# Avoid inductive coupling on two near coils

I have two coils that are placed parallel from each other and separated by a mere 1.5cm, lets say A and B. The core of them is built using soft iron. Right now they are wired and built in the same way.

Is there any way that I can use to prevent the induction from coil A to coil B when coil A is being pulsed by a DC current? If I place a scope with a channel on each coil, coil B shows the same pulsing frequency than coil A but with a reduced voltage.

Is there any way that I can use to avoid this behavior? Or this is how it should be and by physics it can't be avoided?

• If centerlines are perpendicular, induction is reduced. If they must be mounted with centerlines parallel, place the center of each coil at 57° to each other. That way the magnetic field crosses the other coil windings, it becomes self canceling. – Optionparty Feb 28 '14 at 1:36
• Thanks for your comment. What do you mean by "place the center of each coil at 57° to each other"? Doesn't this make them not parallel? – kR105 Feb 28 '14 at 2:07
• Another way to view any number of coils avoiding inductive transfer, is one ahead of the other -_ This was done long ago with TRF receivers, where several amplifiers were in series with coils between them. The amplified output was feeding back to the input, causing oscillation. Placing each coil at 57° prevented feedback unless the magnetic field was disturbed, so they then enclosed each coil in its own metal can. – Optionparty Feb 28 '14 at 16:01

## 4 Answers

Place the coils perpendicular to eachother or use a shielded inductors. If none of these options are possible you could make a shielding out of mu-metal. It provides a good shielding for low frequency magnetic fields.

If the two "independent" coils are each wound on gap-less high permeability cores then coupling is greatly reduced. The problem arises when the core material is low permeability or, (as in the case of a lot of inductors), there is a significant air-gap. This is because the magnetic field "fringes" due to air carrying the flux. Air is a poor concentrator of flux and coupling can happen because the lines of flux "spread-out".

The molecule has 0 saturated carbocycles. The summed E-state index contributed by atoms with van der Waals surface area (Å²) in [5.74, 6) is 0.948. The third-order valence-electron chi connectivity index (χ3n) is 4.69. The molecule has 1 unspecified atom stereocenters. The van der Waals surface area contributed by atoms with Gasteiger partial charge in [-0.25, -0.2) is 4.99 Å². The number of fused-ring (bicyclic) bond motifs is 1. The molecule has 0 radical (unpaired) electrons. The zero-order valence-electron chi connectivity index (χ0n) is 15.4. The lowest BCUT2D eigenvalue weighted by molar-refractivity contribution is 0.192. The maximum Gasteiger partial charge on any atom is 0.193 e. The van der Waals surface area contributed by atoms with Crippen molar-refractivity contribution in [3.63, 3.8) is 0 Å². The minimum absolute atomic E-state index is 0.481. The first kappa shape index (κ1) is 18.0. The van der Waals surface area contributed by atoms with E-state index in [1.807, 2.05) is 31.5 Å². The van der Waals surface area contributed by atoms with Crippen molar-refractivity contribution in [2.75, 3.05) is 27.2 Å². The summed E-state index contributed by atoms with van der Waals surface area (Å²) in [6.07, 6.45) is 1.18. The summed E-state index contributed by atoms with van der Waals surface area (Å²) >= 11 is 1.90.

The coupling also depends on operating frequency. Induced voltage is N$\dfrac{d\phi}{dt}$ and the rate of change of flux is proportional to frequency. However, flux is also dependent on the ampere-turns in the "transmitting" coil and as frequency rises (for a fixed inductance value), current falls proportionally.

There comes a frequency (and this is beyond my memory at the moment) where the choice of "protection" changes from using high permeability material to using a solid conductor between the coils. At low frequencies, the high permeability material allows flux to be taken away from a sensitive "area" and return it back to the original source; in effect the fringing that splays out from the "rogue" field is kind of short circuited by a low reluctance path that bridges north and south.

At higher frequencies solid copper (or even silver) conductor sheets become more effective and you see this type of thing in radios - a square shaped can sits over an inductor. Why does mu metal get worse at higher frequencies - mu metal's "effective" permeability reduces with frequency (due to eddy currents increasing) and it becomes less effective as frequency increases. The two effects tend to cancel but, because mu metal is a relatively poor conductor (compared to Cu) it doesn't do the job that a good Cu conductor does at high frequencies - the eddy currents induced in copper are many times that produced in (say for instance) iron or mu metal.

Where do you pitch the protection - both can be the best solution but one may be just as good as both if the frequency is low or high.

Toriod inductors will exhibit less coupling than other types, and as others have pointed out mounting them orthogonally to each other will also limit coupling.

Once you've done those two things you should have very little coupling, but if you need to go further you can add magnetic shielding, separate them further apart, and simply design your circuit differently so coupling isn't a problem.

As you can observe the effect, you can minimise it by rotating each coil until it has the least effect on the other coil. Then fix the coils in that position.